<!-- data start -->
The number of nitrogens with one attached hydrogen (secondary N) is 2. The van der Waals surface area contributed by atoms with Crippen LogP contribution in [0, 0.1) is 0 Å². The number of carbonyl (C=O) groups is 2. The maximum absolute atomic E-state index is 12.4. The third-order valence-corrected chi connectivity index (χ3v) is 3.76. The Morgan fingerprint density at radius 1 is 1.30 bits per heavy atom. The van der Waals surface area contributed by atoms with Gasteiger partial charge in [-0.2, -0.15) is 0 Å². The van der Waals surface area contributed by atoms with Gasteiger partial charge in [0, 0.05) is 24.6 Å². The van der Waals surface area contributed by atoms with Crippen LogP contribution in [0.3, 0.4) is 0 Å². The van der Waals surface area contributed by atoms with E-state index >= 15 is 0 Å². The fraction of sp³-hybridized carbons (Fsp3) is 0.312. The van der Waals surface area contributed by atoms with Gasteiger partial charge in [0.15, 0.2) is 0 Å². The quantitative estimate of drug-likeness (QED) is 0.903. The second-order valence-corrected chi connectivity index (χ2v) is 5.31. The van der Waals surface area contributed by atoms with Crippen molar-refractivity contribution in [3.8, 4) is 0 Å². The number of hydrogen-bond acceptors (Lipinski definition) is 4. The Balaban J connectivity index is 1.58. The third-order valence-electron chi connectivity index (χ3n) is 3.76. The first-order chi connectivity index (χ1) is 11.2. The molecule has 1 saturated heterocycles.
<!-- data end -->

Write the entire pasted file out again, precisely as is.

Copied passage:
The number of nitrogens with one attached hydrogen (secondary N) is 2. The van der Waals surface area contributed by atoms with Crippen LogP contribution in [0, 0.1) is 0 Å². The number of carbonyl (C=O) groups is 2. The maximum absolute atomic E-state index is 12.4. The third-order valence-corrected chi connectivity index (χ3v) is 3.76. The Morgan fingerprint density at radius 1 is 1.30 bits per heavy atom. The van der Waals surface area contributed by atoms with Gasteiger partial charge in [-0.2, -0.15) is 0 Å². The van der Waals surface area contributed by atoms with Gasteiger partial charge in [0, 0.05) is 24.6 Å². The van der Waals surface area contributed by atoms with Crippen LogP contribution in [0.3, 0.4) is 0 Å². The van der Waals surface area contributed by atoms with E-state index >= 15 is 0 Å². The fraction of sp³-hybridized carbons (Fsp3) is 0.312. The van der Waals surface area contributed by atoms with Gasteiger partial charge in [0.15, 0.2) is 0 Å². The quantitative estimate of drug-likeness (QED) is 0.903. The second-order valence-corrected chi connectivity index (χ2v) is 5.31. The van der Waals surface area contributed by atoms with Crippen molar-refractivity contribution in [3.8, 4) is 0 Å². The number of hydrogen-bond acceptors (Lipinski definition) is 4. The Balaban J connectivity index is 1.58. The third-order valence-electron chi connectivity index (χ3n) is 3.76. The first-order chi connectivity index (χ1) is 11.2. The molecule has 1 saturated heterocycles.